One of the best things about the UNIX environment (aside from being stable and efficient) is the vast array of software tools available to help you do your job. Traditionally, a UNIX tool does only one thing, but does that one thing very well. For example, grep is very easy to use and can search vast amounts of data quickly. The find tool can find a particular file or files based on all kinds of criteria. It's pretty easy to string these tools together to build even more powerful tools, such as a tool that finds all of the .log files in the /home directory and searches each one for a particular entry. This erector-set mentality allows UNIX system administrators to seem to always have the right tool for the job.
Cron traditionally has been considered another such a tool for job scheduling, but is it enough? This webinar considers that very question. The first part builds on a previous Geek Guide, Beyond Cron, and briefly describes how to know when it might be time to consider upgrading your job scheduling infrastructure. The second part presents an actual planning and implementation framework.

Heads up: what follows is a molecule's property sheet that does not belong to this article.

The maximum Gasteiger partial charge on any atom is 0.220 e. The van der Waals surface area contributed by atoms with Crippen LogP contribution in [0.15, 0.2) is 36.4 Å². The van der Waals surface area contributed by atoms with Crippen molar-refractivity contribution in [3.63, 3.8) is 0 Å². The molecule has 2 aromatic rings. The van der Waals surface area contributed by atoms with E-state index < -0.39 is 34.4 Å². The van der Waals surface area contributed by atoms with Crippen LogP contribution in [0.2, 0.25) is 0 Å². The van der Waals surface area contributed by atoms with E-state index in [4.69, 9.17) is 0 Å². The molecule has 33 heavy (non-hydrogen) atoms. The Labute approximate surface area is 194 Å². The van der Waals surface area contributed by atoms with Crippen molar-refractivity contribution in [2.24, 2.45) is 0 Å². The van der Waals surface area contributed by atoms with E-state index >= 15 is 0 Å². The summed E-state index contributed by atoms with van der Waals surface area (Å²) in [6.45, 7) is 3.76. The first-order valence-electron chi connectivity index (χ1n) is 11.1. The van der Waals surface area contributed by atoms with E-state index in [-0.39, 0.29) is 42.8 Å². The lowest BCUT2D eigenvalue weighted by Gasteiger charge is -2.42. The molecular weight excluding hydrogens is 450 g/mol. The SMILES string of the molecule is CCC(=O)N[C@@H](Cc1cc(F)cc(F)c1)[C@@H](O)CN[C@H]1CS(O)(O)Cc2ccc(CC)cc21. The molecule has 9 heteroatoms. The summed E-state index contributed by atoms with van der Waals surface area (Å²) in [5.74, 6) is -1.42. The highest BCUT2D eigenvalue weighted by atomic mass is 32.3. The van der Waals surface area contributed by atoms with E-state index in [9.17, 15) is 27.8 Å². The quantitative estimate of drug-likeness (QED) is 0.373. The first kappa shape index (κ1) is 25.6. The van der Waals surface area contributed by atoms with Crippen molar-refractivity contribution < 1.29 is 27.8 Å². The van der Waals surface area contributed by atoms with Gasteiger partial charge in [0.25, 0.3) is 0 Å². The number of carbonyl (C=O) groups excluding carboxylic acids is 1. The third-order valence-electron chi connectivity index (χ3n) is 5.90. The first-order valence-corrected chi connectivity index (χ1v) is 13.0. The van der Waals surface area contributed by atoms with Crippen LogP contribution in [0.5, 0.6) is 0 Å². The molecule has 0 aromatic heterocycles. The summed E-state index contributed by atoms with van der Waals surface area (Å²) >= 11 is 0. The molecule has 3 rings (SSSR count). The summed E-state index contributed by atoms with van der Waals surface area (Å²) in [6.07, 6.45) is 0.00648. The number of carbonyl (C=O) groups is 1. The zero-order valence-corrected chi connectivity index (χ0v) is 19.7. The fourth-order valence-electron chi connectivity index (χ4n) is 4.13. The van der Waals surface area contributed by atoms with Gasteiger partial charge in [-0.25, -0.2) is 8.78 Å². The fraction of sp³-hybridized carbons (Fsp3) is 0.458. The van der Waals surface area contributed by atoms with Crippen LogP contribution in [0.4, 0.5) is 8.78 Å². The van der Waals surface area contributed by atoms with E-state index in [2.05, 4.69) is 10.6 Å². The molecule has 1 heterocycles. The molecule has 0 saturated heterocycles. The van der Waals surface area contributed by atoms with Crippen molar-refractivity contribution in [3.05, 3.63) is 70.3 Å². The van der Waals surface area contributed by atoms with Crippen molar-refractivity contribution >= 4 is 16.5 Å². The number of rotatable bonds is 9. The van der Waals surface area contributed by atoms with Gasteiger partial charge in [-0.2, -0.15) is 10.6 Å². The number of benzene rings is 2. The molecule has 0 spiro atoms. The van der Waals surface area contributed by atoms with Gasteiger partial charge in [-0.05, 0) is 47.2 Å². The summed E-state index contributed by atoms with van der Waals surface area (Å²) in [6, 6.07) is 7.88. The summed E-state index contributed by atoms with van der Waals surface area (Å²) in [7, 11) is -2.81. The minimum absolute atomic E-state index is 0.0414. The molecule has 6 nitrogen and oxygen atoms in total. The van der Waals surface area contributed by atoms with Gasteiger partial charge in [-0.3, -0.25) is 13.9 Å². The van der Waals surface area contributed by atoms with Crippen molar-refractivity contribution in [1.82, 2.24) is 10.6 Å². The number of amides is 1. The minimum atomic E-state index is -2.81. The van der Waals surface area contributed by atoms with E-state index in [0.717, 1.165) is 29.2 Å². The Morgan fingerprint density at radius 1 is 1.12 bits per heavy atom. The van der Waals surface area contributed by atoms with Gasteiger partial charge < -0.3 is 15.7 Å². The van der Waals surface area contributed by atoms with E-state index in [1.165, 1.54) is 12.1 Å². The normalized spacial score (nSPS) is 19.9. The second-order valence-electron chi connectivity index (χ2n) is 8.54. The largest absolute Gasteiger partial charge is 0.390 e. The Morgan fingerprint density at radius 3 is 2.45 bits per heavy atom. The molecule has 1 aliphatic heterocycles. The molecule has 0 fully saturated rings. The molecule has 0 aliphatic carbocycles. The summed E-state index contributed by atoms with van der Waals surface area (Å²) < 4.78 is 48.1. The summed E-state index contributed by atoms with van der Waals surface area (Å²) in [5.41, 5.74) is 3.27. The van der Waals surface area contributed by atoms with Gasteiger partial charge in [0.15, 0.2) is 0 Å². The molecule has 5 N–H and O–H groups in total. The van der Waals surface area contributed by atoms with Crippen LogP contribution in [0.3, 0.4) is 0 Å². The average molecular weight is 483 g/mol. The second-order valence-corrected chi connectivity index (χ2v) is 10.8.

Join Linux Journal's Mike Diehl and Pat Cameron of Help Systems.
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With all the industry talk about the benefits of Linux on Power and all the performance advantages offered by its open architecture, you may be considering a move in that direction. If you are thinking about analytics, big data and cloud computing, you would be right to evaluate Power. The idea of using commodity x86 hardware and replacing it every three years is an outdated cost model. It doesn’t consider the total cost of ownership, and it doesn’t consider the advantage of real processing power, high-availability and multithreading like a demon.
This ebook takes a look at some of the practical applications of the Linux on Power platform and ways you might bring all the performance power of this open architecture to bear for your organization. There are no smoke and mirrors here—just hard, cold, empirical evidence provided by independent sources. I also consider some innovative ways Linux on Power will be used in the future.Get the Guide